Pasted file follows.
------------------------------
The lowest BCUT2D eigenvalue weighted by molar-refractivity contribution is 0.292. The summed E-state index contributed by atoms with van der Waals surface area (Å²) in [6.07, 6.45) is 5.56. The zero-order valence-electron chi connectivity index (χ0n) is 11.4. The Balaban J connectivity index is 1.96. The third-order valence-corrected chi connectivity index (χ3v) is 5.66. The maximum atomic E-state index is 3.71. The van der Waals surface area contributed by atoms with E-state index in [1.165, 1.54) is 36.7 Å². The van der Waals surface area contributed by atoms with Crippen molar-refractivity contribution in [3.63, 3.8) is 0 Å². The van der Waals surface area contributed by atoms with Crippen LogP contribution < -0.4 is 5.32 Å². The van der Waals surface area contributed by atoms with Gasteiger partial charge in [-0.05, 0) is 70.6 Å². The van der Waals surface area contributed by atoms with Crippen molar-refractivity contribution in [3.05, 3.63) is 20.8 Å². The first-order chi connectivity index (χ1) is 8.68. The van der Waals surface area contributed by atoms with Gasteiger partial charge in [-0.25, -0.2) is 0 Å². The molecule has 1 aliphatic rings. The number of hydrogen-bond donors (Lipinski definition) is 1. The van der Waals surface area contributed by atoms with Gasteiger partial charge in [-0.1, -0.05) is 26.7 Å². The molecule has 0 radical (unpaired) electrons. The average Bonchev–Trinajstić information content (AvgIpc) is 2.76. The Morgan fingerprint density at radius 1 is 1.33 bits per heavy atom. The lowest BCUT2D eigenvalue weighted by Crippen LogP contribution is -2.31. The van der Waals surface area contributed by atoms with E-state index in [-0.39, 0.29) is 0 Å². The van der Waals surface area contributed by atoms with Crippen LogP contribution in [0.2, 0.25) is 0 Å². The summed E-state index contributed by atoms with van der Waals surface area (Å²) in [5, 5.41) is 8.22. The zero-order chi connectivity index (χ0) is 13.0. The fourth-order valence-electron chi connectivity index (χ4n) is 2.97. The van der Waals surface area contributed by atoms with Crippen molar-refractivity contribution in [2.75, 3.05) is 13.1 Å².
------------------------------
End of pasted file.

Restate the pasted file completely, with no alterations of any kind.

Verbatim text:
The lowest BCUT2D eigenvalue weighted by molar-refractivity contribution is 0.292. The summed E-state index contributed by atoms with van der Waals surface area (Å²) in [6.07, 6.45) is 5.56. The zero-order valence-electron chi connectivity index (χ0n) is 11.4. The Balaban J connectivity index is 1.96. The third-order valence-corrected chi connectivity index (χ3v) is 5.66. The maximum atomic E-state index is 3.71. The van der Waals surface area contributed by atoms with E-state index in [1.165, 1.54) is 36.7 Å². The van der Waals surface area contributed by atoms with Crippen molar-refractivity contribution in [3.63, 3.8) is 0 Å². The van der Waals surface area contributed by atoms with Crippen LogP contribution < -0.4 is 5.32 Å². The van der Waals surface area contributed by atoms with Gasteiger partial charge in [-0.05, 0) is 70.6 Å². The van der Waals surface area contributed by atoms with Crippen molar-refractivity contribution in [3.05, 3.63) is 20.8 Å². The first-order chi connectivity index (χ1) is 8.68. The van der Waals surface area contributed by atoms with Gasteiger partial charge in [-0.25, -0.2) is 0 Å². The molecule has 1 aliphatic rings. The number of hydrogen-bond donors (Lipinski definition) is 1. The van der Waals surface area contributed by atoms with Gasteiger partial charge in [-0.1, -0.05) is 26.7 Å². The molecule has 0 radical (unpaired) electrons. The average Bonchev–Trinajstić information content (AvgIpc) is 2.76. The Morgan fingerprint density at radius 1 is 1.33 bits per heavy atom. The lowest BCUT2D eigenvalue weighted by Crippen LogP contribution is -2.31. The van der Waals surface area contributed by atoms with E-state index in [-0.39, 0.29) is 0 Å². The van der Waals surface area contributed by atoms with Crippen LogP contribution in [0.2, 0.25) is 0 Å². The summed E-state index contributed by atoms with van der Waals surface area (Å²) in [5, 5.41) is 8.22. The zero-order chi connectivity index (χ0) is 13.0. The fourth-order valence-electron chi connectivity index (χ4n) is 2.97. The van der Waals surface area contributed by atoms with Crippen molar-refractivity contribution in [2.75, 3.05) is 13.1 Å².